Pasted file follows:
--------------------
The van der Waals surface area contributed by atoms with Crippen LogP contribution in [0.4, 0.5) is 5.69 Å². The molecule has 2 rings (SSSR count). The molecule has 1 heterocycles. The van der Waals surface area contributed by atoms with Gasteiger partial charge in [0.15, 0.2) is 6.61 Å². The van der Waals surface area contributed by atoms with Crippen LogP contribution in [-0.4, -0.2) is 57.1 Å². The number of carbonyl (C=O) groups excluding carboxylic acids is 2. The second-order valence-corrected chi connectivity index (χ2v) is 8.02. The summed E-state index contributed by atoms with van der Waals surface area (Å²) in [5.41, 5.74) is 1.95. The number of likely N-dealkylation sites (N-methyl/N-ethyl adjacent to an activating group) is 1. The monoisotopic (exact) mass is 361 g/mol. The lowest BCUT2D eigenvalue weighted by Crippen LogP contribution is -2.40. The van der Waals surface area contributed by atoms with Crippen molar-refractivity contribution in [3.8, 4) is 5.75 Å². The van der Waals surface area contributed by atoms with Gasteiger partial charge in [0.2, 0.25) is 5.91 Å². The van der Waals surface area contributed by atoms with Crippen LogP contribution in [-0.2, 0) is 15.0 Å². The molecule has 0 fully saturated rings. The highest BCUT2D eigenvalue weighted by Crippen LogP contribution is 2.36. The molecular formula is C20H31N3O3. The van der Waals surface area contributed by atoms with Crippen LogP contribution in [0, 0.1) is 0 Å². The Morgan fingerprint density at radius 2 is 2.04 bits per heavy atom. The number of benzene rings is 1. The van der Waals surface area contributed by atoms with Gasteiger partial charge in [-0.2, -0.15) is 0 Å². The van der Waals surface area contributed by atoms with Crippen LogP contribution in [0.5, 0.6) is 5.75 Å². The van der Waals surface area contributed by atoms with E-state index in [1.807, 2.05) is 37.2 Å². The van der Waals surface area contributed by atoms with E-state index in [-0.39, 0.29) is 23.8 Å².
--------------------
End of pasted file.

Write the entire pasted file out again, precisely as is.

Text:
The van der Waals surface area contributed by atoms with Crippen LogP contribution in [0.4, 0.5) is 5.69 Å². The molecule has 2 rings (SSSR count). The molecule has 1 heterocycles. The van der Waals surface area contributed by atoms with Gasteiger partial charge in [0.15, 0.2) is 6.61 Å². The van der Waals surface area contributed by atoms with Crippen LogP contribution in [-0.4, -0.2) is 57.1 Å². The number of carbonyl (C=O) groups excluding carboxylic acids is 2. The second-order valence-corrected chi connectivity index (χ2v) is 8.02. The summed E-state index contributed by atoms with van der Waals surface area (Å²) in [5.41, 5.74) is 1.95. The number of likely N-dealkylation sites (N-methyl/N-ethyl adjacent to an activating group) is 1. The monoisotopic (exact) mass is 361 g/mol. The lowest BCUT2D eigenvalue weighted by Crippen LogP contribution is -2.40. The van der Waals surface area contributed by atoms with Crippen molar-refractivity contribution in [3.8, 4) is 5.75 Å². The van der Waals surface area contributed by atoms with Gasteiger partial charge in [0.2, 0.25) is 5.91 Å². The van der Waals surface area contributed by atoms with Crippen LogP contribution in [-0.2, 0) is 15.0 Å². The molecule has 0 fully saturated rings. The highest BCUT2D eigenvalue weighted by Crippen LogP contribution is 2.36. The molecular formula is C20H31N3O3. The van der Waals surface area contributed by atoms with Crippen LogP contribution in [0, 0.1) is 0 Å². The Morgan fingerprint density at radius 2 is 2.04 bits per heavy atom. The number of benzene rings is 1. The van der Waals surface area contributed by atoms with Gasteiger partial charge in [-0.2, -0.15) is 0 Å². The van der Waals surface area contributed by atoms with Crippen LogP contribution in [0.5, 0.6) is 5.75 Å². The van der Waals surface area contributed by atoms with E-state index in [1.807, 2.05) is 37.2 Å². The van der Waals surface area contributed by atoms with E-state index in [-0.39, 0.29) is 23.8 Å².